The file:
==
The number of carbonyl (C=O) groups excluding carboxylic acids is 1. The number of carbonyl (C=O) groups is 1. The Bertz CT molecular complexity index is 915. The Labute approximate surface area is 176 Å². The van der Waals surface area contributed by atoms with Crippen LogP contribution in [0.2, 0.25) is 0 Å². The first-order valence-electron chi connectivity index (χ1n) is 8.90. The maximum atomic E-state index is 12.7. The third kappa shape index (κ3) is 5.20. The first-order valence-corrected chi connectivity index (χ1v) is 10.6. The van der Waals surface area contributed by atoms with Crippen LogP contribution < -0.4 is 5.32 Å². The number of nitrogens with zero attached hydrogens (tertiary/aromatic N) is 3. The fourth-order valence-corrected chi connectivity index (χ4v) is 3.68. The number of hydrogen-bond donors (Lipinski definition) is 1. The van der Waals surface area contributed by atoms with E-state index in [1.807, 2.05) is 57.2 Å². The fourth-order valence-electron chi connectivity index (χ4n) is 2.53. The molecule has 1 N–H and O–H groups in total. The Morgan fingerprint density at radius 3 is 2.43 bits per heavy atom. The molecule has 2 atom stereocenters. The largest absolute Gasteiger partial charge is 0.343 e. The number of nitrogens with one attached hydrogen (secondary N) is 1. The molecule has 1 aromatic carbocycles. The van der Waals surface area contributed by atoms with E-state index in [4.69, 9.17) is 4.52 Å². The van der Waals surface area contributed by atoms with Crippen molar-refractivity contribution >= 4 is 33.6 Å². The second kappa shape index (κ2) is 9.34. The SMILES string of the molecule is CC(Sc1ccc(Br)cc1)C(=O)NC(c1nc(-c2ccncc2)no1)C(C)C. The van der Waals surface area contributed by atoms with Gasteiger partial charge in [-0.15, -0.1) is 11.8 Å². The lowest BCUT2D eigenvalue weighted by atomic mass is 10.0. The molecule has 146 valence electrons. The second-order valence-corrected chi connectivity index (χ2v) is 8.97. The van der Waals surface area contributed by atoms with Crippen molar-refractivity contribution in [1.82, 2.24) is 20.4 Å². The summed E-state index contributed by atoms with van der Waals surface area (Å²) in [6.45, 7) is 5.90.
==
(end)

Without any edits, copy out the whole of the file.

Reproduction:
The number of carbonyl (C=O) groups excluding carboxylic acids is 1. The number of carbonyl (C=O) groups is 1. The Bertz CT molecular complexity index is 915. The Labute approximate surface area is 176 Å². The van der Waals surface area contributed by atoms with Crippen LogP contribution in [0.2, 0.25) is 0 Å². The first-order valence-electron chi connectivity index (χ1n) is 8.90. The maximum atomic E-state index is 12.7. The third kappa shape index (κ3) is 5.20. The first-order valence-corrected chi connectivity index (χ1v) is 10.6. The van der Waals surface area contributed by atoms with Crippen LogP contribution < -0.4 is 5.32 Å². The number of nitrogens with zero attached hydrogens (tertiary/aromatic N) is 3. The fourth-order valence-corrected chi connectivity index (χ4v) is 3.68. The number of hydrogen-bond donors (Lipinski definition) is 1. The van der Waals surface area contributed by atoms with E-state index in [1.807, 2.05) is 57.2 Å². The fourth-order valence-electron chi connectivity index (χ4n) is 2.53. The molecule has 1 N–H and O–H groups in total. The Morgan fingerprint density at radius 3 is 2.43 bits per heavy atom. The molecule has 2 atom stereocenters. The largest absolute Gasteiger partial charge is 0.343 e. The number of nitrogens with one attached hydrogen (secondary N) is 1. The molecule has 1 aromatic carbocycles. The van der Waals surface area contributed by atoms with E-state index in [4.69, 9.17) is 4.52 Å². The van der Waals surface area contributed by atoms with Crippen molar-refractivity contribution >= 4 is 33.6 Å². The second kappa shape index (κ2) is 9.34. The SMILES string of the molecule is CC(Sc1ccc(Br)cc1)C(=O)NC(c1nc(-c2ccncc2)no1)C(C)C. The van der Waals surface area contributed by atoms with Gasteiger partial charge in [-0.15, -0.1) is 11.8 Å². The lowest BCUT2D eigenvalue weighted by atomic mass is 10.0. The molecule has 146 valence electrons. The second-order valence-corrected chi connectivity index (χ2v) is 8.97. The van der Waals surface area contributed by atoms with Crippen molar-refractivity contribution in [1.82, 2.24) is 20.4 Å². The summed E-state index contributed by atoms with van der Waals surface area (Å²) in [6.45, 7) is 5.90.